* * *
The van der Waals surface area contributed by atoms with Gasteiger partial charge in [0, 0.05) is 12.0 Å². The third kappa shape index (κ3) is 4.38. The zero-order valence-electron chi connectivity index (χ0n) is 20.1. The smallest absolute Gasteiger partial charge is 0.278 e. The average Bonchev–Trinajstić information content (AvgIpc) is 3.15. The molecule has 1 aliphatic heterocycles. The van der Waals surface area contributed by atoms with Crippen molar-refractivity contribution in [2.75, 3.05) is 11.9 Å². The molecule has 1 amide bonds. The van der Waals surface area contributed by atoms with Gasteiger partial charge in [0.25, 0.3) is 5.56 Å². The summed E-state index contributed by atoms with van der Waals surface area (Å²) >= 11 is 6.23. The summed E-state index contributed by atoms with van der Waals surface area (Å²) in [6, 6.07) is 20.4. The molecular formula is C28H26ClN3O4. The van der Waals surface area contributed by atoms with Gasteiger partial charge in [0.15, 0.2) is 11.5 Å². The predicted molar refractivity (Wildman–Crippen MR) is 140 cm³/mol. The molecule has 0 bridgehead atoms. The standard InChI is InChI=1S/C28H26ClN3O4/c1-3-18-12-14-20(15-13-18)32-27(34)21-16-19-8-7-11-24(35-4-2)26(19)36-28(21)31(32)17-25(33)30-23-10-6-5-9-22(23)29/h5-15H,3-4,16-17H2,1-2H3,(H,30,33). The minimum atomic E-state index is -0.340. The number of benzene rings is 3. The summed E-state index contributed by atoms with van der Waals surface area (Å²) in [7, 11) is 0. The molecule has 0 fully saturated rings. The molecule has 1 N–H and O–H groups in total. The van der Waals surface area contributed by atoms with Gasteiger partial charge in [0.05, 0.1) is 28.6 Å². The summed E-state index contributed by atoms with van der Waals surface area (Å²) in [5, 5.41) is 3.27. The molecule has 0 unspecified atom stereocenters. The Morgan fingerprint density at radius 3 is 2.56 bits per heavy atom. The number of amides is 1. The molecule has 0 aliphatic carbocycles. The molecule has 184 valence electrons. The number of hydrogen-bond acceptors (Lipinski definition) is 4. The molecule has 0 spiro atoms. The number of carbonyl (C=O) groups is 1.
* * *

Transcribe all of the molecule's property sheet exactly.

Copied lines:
The van der Waals surface area contributed by atoms with Gasteiger partial charge in [0, 0.05) is 12.0 Å². The third kappa shape index (κ3) is 4.38. The zero-order valence-electron chi connectivity index (χ0n) is 20.1. The smallest absolute Gasteiger partial charge is 0.278 e. The average Bonchev–Trinajstić information content (AvgIpc) is 3.15. The molecule has 1 aliphatic heterocycles. The van der Waals surface area contributed by atoms with Crippen molar-refractivity contribution in [2.75, 3.05) is 11.9 Å². The molecule has 1 amide bonds. The van der Waals surface area contributed by atoms with Gasteiger partial charge in [0.25, 0.3) is 5.56 Å². The summed E-state index contributed by atoms with van der Waals surface area (Å²) >= 11 is 6.23. The summed E-state index contributed by atoms with van der Waals surface area (Å²) in [6, 6.07) is 20.4. The molecular formula is C28H26ClN3O4. The van der Waals surface area contributed by atoms with Gasteiger partial charge in [0.15, 0.2) is 11.5 Å². The predicted molar refractivity (Wildman–Crippen MR) is 140 cm³/mol. The molecule has 0 bridgehead atoms. The standard InChI is InChI=1S/C28H26ClN3O4/c1-3-18-12-14-20(15-13-18)32-27(34)21-16-19-8-7-11-24(35-4-2)26(19)36-28(21)31(32)17-25(33)30-23-10-6-5-9-22(23)29/h5-15H,3-4,16-17H2,1-2H3,(H,30,33). The minimum atomic E-state index is -0.340. The number of benzene rings is 3. The summed E-state index contributed by atoms with van der Waals surface area (Å²) in [7, 11) is 0. The molecule has 0 fully saturated rings. The molecule has 1 N–H and O–H groups in total. The van der Waals surface area contributed by atoms with Gasteiger partial charge in [0.05, 0.1) is 28.6 Å². The summed E-state index contributed by atoms with van der Waals surface area (Å²) in [5, 5.41) is 3.27. The molecule has 0 unspecified atom stereocenters. The Morgan fingerprint density at radius 3 is 2.56 bits per heavy atom. The number of amides is 1. The molecule has 0 aliphatic carbocycles. The molecule has 184 valence electrons. The number of hydrogen-bond acceptors (Lipinski definition) is 4. The molecule has 0 spiro atoms. The number of carbonyl (C=O) groups is 1.